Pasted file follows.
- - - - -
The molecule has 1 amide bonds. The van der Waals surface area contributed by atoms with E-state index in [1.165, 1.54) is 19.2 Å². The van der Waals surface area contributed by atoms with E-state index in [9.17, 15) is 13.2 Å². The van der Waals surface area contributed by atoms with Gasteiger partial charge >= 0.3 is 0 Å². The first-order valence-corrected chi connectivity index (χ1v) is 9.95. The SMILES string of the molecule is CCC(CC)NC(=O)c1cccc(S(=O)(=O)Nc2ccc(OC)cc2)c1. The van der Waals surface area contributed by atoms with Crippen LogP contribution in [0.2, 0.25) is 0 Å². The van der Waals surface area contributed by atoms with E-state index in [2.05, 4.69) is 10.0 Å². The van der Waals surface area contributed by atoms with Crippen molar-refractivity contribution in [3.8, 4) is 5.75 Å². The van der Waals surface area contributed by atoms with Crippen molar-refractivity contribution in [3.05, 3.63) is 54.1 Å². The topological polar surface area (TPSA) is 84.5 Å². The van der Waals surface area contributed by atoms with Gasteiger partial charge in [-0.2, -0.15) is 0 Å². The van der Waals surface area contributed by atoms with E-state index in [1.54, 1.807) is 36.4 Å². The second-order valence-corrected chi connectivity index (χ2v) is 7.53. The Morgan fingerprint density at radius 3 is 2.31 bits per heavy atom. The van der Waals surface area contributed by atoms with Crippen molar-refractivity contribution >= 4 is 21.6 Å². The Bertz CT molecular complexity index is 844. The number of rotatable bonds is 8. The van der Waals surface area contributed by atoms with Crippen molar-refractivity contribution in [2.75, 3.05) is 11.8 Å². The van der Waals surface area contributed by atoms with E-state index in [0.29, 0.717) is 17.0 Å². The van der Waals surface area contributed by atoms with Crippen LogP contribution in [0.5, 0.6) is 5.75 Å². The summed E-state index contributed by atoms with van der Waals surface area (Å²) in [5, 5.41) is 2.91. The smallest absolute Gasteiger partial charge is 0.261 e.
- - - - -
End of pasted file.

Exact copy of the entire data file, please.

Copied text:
The molecule has 1 amide bonds. The van der Waals surface area contributed by atoms with E-state index in [1.165, 1.54) is 19.2 Å². The van der Waals surface area contributed by atoms with E-state index in [9.17, 15) is 13.2 Å². The van der Waals surface area contributed by atoms with Gasteiger partial charge >= 0.3 is 0 Å². The first-order valence-corrected chi connectivity index (χ1v) is 9.95. The SMILES string of the molecule is CCC(CC)NC(=O)c1cccc(S(=O)(=O)Nc2ccc(OC)cc2)c1. The van der Waals surface area contributed by atoms with Crippen LogP contribution in [0.2, 0.25) is 0 Å². The van der Waals surface area contributed by atoms with E-state index in [2.05, 4.69) is 10.0 Å². The van der Waals surface area contributed by atoms with Crippen molar-refractivity contribution in [3.8, 4) is 5.75 Å². The van der Waals surface area contributed by atoms with Crippen molar-refractivity contribution in [3.05, 3.63) is 54.1 Å². The topological polar surface area (TPSA) is 84.5 Å². The van der Waals surface area contributed by atoms with Gasteiger partial charge in [-0.2, -0.15) is 0 Å². The van der Waals surface area contributed by atoms with E-state index in [1.54, 1.807) is 36.4 Å². The second-order valence-corrected chi connectivity index (χ2v) is 7.53. The Morgan fingerprint density at radius 3 is 2.31 bits per heavy atom. The van der Waals surface area contributed by atoms with Crippen molar-refractivity contribution >= 4 is 21.6 Å². The Bertz CT molecular complexity index is 844. The number of rotatable bonds is 8. The van der Waals surface area contributed by atoms with Crippen molar-refractivity contribution in [2.75, 3.05) is 11.8 Å². The van der Waals surface area contributed by atoms with E-state index in [0.29, 0.717) is 17.0 Å². The van der Waals surface area contributed by atoms with Crippen LogP contribution in [0.5, 0.6) is 5.75 Å². The summed E-state index contributed by atoms with van der Waals surface area (Å²) in [5, 5.41) is 2.91. The smallest absolute Gasteiger partial charge is 0.261 e.